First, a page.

January 22, 2013 1 Comment
President Obama’s second inaugural ceremony was filled was filled with a lot of historic firsts. Monday’s ceremony included the first woman and layperson to deliver an inaugural prayer, the first openly gay Latino poet to recite a work during an inaugural ceremony and the first Hispanic to administer the oath of office.
It also marked the first time that a U.S. president has acknowledged the struggle of millions of gay Americans during the historic speech. In fact, as Politico reports, President Obama is the first president to use the word “gay” in an inaugural address in reference to sexual orientation at all.
The first historic nod to the gay community came in reference to the Declaration of Independence’s mission that all are created equal and all deserve “life, liberty and the pursuit of happiness.” The president said that mission wouldn’t be complete until,”our gay brothers and sisters are treated like anyone else under the law— for if we are truly created equal, then surely the love we commit to one another must be equal as well.”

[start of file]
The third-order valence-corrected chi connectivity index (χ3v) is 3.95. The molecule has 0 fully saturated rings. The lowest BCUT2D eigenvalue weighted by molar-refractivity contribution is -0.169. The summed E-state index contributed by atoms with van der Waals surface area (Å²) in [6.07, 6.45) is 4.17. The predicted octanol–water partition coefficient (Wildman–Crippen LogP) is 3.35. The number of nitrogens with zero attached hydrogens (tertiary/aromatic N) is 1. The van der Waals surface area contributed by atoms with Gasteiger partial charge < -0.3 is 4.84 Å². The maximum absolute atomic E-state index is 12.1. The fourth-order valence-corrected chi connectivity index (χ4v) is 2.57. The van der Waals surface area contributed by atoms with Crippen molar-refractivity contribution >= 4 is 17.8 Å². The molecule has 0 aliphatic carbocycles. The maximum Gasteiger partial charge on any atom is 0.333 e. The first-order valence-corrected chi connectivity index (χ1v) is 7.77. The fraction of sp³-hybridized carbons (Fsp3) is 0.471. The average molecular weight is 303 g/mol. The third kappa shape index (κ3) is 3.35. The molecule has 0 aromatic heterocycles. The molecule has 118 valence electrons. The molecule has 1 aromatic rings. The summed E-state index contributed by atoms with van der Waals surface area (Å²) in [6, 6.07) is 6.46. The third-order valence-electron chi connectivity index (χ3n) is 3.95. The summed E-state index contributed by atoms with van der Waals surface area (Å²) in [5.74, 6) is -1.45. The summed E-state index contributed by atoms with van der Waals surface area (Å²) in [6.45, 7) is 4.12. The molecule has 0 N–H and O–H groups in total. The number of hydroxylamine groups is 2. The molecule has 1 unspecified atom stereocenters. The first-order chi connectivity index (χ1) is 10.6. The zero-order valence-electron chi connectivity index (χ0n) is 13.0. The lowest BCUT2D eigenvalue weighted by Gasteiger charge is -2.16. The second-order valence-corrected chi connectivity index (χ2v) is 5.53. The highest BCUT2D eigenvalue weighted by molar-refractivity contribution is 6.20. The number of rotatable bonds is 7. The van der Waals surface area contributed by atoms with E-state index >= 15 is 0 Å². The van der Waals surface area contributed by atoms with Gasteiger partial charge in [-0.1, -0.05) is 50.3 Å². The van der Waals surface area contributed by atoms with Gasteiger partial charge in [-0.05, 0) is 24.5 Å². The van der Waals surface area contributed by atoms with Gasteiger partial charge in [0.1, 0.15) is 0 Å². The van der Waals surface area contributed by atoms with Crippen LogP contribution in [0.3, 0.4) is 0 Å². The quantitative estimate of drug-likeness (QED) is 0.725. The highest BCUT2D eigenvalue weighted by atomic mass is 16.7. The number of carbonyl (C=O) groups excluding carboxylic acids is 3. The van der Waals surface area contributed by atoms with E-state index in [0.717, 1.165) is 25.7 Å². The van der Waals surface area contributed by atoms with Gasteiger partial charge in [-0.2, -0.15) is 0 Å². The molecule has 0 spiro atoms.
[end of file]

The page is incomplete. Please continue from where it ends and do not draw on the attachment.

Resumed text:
The second nod came during a list of historic places in the civil rights struggle,”We, the people, declare today that the most evident of truths — that all of us are created equal — is the star that guides us still; just as it guided our forebears through Seneca Falls, and Selma, and Stonewall,” Obama said.
The fact that the President made the two references just feet away from the same Supreme Court Justices who will soon be deciding the fate of marriage equality in the country was not lost on more than one political commentator.
As historic as the speech is, the President still has some work to do if he hopes to seal his legacy as the “LGBT equality president.” As Chris Geidner over at BuzzFeed points out, service members’ same-sex spouses are still being denied “basic support from their service base communities” and transgender soldiers still can’t openly serve. There’s also the matter of adding sexual orientation and gender identity to federal discrimination laws, so far the President has said little about supporting such a measure. Finally, as Geidner again points out, it isn’t clear just how far Obama will carry his support for marriage equality. Will he, for example, condemn state laws that prohibit same-sex marriage?
At any rate, with the repeal of “Don’t ask, Don’t Tell”, the President’s recent “evolution” on marriage equality and this administration’s work on other LGBT issues, there’s no denying that President Obama has already made a lot of headway when it comes to securing equal rights for ALL Americans. In fact, when you stop and think about it, cliche’ aside, we really are better off then we were four years ago.
Watch the full speech below: